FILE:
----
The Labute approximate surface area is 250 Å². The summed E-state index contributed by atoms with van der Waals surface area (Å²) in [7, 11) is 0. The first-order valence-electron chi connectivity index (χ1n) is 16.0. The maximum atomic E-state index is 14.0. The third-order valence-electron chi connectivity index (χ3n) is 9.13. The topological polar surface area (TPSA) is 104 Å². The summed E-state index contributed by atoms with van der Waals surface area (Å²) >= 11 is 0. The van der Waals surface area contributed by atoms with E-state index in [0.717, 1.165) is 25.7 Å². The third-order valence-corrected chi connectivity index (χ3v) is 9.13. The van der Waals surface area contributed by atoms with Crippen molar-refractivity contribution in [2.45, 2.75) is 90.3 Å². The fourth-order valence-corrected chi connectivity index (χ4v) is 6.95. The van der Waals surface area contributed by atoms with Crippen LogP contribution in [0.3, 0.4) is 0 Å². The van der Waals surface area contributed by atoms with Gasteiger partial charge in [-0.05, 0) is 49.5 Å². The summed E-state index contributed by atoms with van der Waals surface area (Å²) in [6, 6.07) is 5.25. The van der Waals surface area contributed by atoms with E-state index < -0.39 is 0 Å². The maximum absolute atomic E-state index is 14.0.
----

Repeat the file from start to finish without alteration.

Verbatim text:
The Labute approximate surface area is 250 Å². The summed E-state index contributed by atoms with van der Waals surface area (Å²) in [7, 11) is 0. The first-order valence-electron chi connectivity index (χ1n) is 16.0. The maximum atomic E-state index is 14.0. The third-order valence-electron chi connectivity index (χ3n) is 9.13. The topological polar surface area (TPSA) is 104 Å². The summed E-state index contributed by atoms with van der Waals surface area (Å²) >= 11 is 0. The van der Waals surface area contributed by atoms with E-state index in [0.717, 1.165) is 25.7 Å². The third-order valence-corrected chi connectivity index (χ3v) is 9.13. The van der Waals surface area contributed by atoms with Crippen molar-refractivity contribution in [2.45, 2.75) is 90.3 Å². The fourth-order valence-corrected chi connectivity index (χ4v) is 6.95. The van der Waals surface area contributed by atoms with Crippen LogP contribution in [0.3, 0.4) is 0 Å². The van der Waals surface area contributed by atoms with Gasteiger partial charge in [-0.05, 0) is 49.5 Å². The summed E-state index contributed by atoms with van der Waals surface area (Å²) in [6, 6.07) is 5.25. The van der Waals surface area contributed by atoms with E-state index < -0.39 is 0 Å². The maximum absolute atomic E-state index is 14.0.